I'm still not apologizing for my love of snow.
Yeah, we got almost 2-1/2 feet, I've had to rely on the kindness of strangers (Well, the kindness of neighbors, anyway. Hardly strangers.) to help plow my driveway and I'm ultimately going to suffer financially for working at a farm that is unreachable during such weather.
I will admit to a bit of a negative attitude last Thursday when the power went out and I hadn't made coffee yet. I can lose my house, declare bankruptcy, endure joblessness, be threatened with homelessness and shed ne'er a tear; but take away my first cup of coffee in the morning and I dissolve into a sniveling, sniffling basket case requiring every dog in this house to circle the wagons. If they'd had opposable thumbs, they would have made my coffee, a danish and supplied me with my own personal rawhide to gnaw on. But all they could do was sit in their signature semi-circle, facing outward, and look noble and protective (except for Zsa Zsa, whose antidote to everything is to lick my knee).
Eventually, though*, Heir 1 woke up (it may have been the wailing) and immediately shoveled a path to our gas grill outside, turned on the gas, lit it and, thumping his chest, declared he had made fire. Finally, thanks to a mortar and pestle (Note to self: place a few pots-worth of ground coffee in freezer, for just such an occasion), I got my coffee and Heir 1 (who, by the way, was in the throes of the flu) had tea. Thanks to a propane fireplace, we had heat. I had plenty of Britta water and, thanks to the abundance of precipitation, we had enough water to flush toilets (not as easy as you would think -- a spaghetti pot of snow yielded barely a pint of water. This was an on-going project. There are those among you who understand why this would be a priority).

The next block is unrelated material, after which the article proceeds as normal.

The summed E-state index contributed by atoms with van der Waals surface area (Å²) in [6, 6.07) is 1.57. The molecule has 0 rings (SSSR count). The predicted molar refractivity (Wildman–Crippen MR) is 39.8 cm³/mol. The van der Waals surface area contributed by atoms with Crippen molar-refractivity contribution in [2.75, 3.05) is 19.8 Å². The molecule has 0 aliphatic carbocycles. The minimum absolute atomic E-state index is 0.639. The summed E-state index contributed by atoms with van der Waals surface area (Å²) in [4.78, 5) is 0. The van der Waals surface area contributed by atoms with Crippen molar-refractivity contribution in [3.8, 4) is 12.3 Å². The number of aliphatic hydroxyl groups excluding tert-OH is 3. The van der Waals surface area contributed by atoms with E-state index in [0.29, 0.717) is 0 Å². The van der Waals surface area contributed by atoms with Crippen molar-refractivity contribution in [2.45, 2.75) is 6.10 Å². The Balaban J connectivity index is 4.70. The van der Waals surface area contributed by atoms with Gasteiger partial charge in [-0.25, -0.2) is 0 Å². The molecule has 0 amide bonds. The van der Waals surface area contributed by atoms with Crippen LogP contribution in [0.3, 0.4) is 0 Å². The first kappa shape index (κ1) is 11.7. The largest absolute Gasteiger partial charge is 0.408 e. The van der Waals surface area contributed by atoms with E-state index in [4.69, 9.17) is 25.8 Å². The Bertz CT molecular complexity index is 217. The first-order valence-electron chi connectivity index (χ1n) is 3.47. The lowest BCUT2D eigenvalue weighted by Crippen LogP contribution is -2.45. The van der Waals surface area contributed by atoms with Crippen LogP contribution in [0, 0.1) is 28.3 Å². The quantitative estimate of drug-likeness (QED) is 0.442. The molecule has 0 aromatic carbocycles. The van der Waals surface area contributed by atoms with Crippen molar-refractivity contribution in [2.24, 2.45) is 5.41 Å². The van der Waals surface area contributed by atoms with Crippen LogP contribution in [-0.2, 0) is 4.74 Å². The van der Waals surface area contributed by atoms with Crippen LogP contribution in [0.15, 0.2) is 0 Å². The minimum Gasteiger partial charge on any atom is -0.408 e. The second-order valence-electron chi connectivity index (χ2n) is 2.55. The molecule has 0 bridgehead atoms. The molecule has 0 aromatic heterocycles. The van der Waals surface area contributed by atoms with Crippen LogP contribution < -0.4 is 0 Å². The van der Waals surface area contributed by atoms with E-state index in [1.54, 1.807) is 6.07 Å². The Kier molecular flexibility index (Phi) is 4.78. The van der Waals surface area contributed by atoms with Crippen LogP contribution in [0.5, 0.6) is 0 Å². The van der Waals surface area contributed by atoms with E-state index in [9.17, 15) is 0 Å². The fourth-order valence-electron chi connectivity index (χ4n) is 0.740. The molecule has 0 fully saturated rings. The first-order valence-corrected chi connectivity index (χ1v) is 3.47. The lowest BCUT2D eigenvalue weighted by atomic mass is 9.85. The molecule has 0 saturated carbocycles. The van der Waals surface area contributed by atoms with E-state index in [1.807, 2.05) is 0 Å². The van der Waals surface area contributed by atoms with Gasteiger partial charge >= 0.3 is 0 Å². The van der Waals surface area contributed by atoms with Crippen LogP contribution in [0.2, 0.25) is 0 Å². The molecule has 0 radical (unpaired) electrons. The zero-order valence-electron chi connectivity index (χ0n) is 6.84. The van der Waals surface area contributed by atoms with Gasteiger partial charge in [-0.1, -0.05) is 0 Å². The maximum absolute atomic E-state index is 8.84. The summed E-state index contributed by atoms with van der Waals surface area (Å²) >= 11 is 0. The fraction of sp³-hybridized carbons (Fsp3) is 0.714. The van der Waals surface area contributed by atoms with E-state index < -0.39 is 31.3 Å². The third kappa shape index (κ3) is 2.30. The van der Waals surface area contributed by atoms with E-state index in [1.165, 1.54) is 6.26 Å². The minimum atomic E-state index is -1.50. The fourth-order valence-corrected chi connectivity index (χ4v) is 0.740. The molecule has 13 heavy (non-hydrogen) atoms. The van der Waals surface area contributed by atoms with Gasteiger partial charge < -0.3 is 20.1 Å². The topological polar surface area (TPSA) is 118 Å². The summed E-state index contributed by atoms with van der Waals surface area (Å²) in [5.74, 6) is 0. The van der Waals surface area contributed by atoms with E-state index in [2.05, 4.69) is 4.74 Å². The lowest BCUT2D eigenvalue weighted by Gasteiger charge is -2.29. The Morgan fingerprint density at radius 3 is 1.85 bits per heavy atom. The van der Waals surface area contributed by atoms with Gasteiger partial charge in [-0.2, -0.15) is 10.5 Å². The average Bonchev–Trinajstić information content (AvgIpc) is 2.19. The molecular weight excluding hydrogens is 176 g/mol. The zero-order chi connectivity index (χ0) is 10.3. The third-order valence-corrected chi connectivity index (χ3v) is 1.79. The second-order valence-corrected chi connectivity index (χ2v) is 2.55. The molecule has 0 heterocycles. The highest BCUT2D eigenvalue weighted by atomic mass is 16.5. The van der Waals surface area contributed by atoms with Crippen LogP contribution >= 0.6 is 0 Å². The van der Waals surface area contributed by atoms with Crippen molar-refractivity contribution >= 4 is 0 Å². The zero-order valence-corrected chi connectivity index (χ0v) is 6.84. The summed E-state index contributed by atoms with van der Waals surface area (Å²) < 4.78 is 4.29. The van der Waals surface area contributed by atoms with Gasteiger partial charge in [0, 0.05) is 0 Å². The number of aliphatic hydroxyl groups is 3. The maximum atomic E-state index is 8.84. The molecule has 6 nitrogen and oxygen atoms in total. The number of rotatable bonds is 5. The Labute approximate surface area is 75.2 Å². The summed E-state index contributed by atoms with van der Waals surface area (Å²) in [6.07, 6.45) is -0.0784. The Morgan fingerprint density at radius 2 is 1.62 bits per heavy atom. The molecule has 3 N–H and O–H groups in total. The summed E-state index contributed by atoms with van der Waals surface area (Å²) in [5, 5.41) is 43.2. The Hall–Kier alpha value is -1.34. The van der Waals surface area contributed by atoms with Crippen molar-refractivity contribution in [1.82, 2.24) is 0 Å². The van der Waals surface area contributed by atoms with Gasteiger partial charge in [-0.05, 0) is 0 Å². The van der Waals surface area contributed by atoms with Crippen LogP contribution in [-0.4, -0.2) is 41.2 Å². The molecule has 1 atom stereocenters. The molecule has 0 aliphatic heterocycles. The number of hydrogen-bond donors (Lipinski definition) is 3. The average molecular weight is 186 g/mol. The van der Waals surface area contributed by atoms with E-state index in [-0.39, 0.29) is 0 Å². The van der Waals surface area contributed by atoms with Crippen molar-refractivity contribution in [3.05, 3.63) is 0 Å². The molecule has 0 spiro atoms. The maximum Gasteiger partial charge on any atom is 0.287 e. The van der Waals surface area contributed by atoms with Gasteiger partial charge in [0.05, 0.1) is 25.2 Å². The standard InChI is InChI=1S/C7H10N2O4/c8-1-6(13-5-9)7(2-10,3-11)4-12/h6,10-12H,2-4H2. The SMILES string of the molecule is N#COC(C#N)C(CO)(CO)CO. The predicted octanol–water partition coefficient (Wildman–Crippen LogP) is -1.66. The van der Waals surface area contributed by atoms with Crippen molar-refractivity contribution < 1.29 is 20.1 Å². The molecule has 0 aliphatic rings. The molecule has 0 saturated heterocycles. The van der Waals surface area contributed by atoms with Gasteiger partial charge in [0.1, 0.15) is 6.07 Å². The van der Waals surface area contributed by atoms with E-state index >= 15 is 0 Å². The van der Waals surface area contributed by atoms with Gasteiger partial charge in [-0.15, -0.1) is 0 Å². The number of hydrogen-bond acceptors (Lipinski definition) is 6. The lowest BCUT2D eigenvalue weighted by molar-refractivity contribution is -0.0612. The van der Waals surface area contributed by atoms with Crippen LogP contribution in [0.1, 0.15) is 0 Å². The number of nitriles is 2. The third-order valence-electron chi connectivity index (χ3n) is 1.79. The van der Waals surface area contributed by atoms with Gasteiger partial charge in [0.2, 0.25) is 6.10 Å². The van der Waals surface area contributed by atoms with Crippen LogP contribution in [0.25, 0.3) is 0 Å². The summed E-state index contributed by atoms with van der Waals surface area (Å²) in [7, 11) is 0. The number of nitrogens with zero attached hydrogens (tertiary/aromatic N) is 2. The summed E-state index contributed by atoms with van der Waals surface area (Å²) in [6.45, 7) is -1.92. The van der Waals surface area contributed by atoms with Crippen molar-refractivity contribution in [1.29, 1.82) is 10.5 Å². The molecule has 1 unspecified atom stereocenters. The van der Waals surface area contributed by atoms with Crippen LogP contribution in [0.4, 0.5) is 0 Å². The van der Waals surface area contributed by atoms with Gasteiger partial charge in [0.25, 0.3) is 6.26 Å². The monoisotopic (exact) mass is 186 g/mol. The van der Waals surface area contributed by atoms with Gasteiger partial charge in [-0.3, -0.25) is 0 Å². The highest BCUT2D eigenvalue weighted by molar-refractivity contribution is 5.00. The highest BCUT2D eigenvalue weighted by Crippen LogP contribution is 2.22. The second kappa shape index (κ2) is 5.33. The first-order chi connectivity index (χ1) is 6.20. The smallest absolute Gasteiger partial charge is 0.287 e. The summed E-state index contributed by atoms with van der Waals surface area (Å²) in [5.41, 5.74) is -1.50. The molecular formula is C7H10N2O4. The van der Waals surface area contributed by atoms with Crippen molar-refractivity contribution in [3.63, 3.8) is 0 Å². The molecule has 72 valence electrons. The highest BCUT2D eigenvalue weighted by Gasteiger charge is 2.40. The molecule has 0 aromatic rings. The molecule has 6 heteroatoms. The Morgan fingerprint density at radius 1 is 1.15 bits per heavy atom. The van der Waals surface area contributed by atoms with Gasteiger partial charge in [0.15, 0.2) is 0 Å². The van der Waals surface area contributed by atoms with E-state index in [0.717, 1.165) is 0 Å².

Once I got the coffee in me, I began to enjoy myself. I made homemade chicken soup for dinner (with some -- though not as much as this time -- garlic) and snuggled in with my knitting and several books. Power would come back on and promptly go out again, just when you were in the middle of something, so I learned not to take it for granted.
After awhile, I developed a routine and it was almost with disappointment I realized that the power hadn't gone out in quite awhile and it seemed the "storm" was over.
I've yet to get back to work, but I can't help loving how pretty everything is. Dark Garden will probably have something to say about this -- he does not winterize well. In fact, I rather annoy him with my preference for cold weather (you should see the view from his front window). He is counting down the days until he can move as far south as possible; I lament that I will never be snowbound in some wilderness.
Well, I guess this winter is as close as I'll ever get.
*Dirtman spent this entire time at work, sleeping wherever and helping to keep the store open -- hoping against all hope that his diligence will lead someone in the organization to promote him to a Real Job with Real Benefits and a Real Salary. I won't turn this into a commentary on the sloppy work ethic of younger generations and those whose minds are numbed by the philosophy of union dogma, but I am often flabbergasted by the laziness of aforementioned workers who manage to hold on to their positions. Just saying.